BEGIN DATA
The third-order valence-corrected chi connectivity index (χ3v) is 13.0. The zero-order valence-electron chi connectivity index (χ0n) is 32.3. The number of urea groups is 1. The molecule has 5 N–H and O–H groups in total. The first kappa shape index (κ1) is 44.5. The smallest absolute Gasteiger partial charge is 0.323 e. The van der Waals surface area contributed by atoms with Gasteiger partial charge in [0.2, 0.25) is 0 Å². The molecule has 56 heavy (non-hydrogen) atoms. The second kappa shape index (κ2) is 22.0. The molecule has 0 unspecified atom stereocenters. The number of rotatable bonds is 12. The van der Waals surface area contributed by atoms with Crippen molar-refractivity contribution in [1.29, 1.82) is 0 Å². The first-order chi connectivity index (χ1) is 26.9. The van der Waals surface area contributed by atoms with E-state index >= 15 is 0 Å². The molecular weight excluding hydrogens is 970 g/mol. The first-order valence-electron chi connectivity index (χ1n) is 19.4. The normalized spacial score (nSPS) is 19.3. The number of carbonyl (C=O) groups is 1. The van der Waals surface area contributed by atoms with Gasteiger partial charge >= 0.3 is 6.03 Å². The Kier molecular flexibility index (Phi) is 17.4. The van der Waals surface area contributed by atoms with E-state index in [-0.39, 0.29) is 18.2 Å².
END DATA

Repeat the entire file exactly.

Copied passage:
The third-order valence-corrected chi connectivity index (χ3v) is 13.0. The zero-order valence-electron chi connectivity index (χ0n) is 32.3. The number of urea groups is 1. The molecule has 5 N–H and O–H groups in total. The first kappa shape index (κ1) is 44.5. The smallest absolute Gasteiger partial charge is 0.323 e. The van der Waals surface area contributed by atoms with Gasteiger partial charge in [0.2, 0.25) is 0 Å². The molecule has 56 heavy (non-hydrogen) atoms. The second kappa shape index (κ2) is 22.0. The molecule has 0 unspecified atom stereocenters. The number of rotatable bonds is 12. The van der Waals surface area contributed by atoms with Crippen molar-refractivity contribution in [1.29, 1.82) is 0 Å². The first-order chi connectivity index (χ1) is 26.9. The van der Waals surface area contributed by atoms with E-state index >= 15 is 0 Å². The molecular weight excluding hydrogens is 970 g/mol. The first-order valence-electron chi connectivity index (χ1n) is 19.4. The normalized spacial score (nSPS) is 19.3. The number of carbonyl (C=O) groups is 1. The van der Waals surface area contributed by atoms with Gasteiger partial charge >= 0.3 is 6.03 Å². The Kier molecular flexibility index (Phi) is 17.4. The van der Waals surface area contributed by atoms with E-state index in [-0.39, 0.29) is 18.2 Å².